In a landmark ruling a judge has ruled that in future, in decisions concerning the withdrawal of life-support, including artificial feeding and hydration, a judge’s consent is no longer required in cases where medical opinion and relative’s wishes agree that the cessation is in the patient’s best interests. The story is reported widely, including by the BBC and the Guardian.
MDMD cautiously welcomes this ruling. Medical professionals are generally the best qualified to make such decisions. Good professional conduct would ensure they take the views of relatives into consideration.
However, making a life preserving or a life ending decision for someone unable to make the choice for themselves, in their best interests, is a huge responsibility which is very difficult for both doctors and for relatives. In the vast majority of cases, both are likely to play safe, quite probably prolonging life for much longer that the patient might want.
But what if medics and relatives do not agree? These situations are not covered by this particular ruling. The end of life process can be even more drawn out and even more difficult, involving the courts. The tragic case of Paul Briggs illustrates this.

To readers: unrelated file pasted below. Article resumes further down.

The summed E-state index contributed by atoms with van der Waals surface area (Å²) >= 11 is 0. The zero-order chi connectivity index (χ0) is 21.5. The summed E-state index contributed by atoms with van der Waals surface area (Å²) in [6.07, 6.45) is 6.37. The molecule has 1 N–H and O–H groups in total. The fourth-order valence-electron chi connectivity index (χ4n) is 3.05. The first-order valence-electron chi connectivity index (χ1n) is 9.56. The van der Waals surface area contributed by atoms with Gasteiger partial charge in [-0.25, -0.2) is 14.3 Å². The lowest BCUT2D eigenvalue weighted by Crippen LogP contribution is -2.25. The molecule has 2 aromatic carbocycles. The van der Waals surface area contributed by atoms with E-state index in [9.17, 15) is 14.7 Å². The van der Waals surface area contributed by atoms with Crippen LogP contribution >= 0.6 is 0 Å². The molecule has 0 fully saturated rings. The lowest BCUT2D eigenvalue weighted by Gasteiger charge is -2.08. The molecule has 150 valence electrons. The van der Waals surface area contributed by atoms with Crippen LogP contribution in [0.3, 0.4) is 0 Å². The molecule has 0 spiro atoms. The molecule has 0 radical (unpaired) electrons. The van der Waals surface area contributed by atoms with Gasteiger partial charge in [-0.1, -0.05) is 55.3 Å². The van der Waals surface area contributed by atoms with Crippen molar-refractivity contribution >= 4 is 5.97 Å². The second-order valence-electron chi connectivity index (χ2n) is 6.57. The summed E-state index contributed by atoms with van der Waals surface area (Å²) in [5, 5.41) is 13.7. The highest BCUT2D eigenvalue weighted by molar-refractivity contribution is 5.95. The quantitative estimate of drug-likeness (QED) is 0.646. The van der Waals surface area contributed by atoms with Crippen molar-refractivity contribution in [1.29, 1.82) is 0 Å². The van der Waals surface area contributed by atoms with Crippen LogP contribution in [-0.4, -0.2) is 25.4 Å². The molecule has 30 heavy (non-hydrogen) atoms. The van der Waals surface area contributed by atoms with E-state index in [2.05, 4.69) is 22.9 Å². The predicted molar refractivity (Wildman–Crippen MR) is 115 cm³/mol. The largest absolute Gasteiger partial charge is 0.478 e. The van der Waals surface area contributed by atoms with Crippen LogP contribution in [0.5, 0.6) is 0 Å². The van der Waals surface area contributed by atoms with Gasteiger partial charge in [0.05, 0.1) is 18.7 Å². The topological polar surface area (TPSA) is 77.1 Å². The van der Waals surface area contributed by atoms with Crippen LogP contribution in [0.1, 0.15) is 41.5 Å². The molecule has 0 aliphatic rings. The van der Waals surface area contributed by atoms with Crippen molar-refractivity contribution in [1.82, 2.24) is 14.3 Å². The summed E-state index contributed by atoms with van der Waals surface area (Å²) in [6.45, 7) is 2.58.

Far better for every one of us to make our wishes known clearly in advance, to cover possible future situations in which we have lost our mental capacity and are suffering from an incurable condition which means that our future quality of life will never return to a level we would find acceptable. This can be done today by making an Advance Decision to Refuse Treatment (ADRT). Not only is it a legal requirement for medics to follow a person’s wishes expressed in a valid ADRT, but the document gives certainty to both doctors and relatives, that by following what the person has stated, they are doing what the patient wants – surely a huge relief for both groups.
An ADRT can include a refusal of artificial life-support, in situations the person chooses. This can therefore be used to hasten their death, avoiding delay or possible involvement of the courts. Too few people are aware that this is a right we already have, without any recourse to the recent legal ruling.
MDMD urges everyone, regardless or age or health, to make an ADRT to specify their treatment wishes, should they be unable to make a decision at the time. Once complete, copies should be given to your GP and relatives. The ADRT should be reviewed and updated periodically. ADRTs can be completed at no cost, and free personal advice is available if needed. For more information see our page on end of life planning.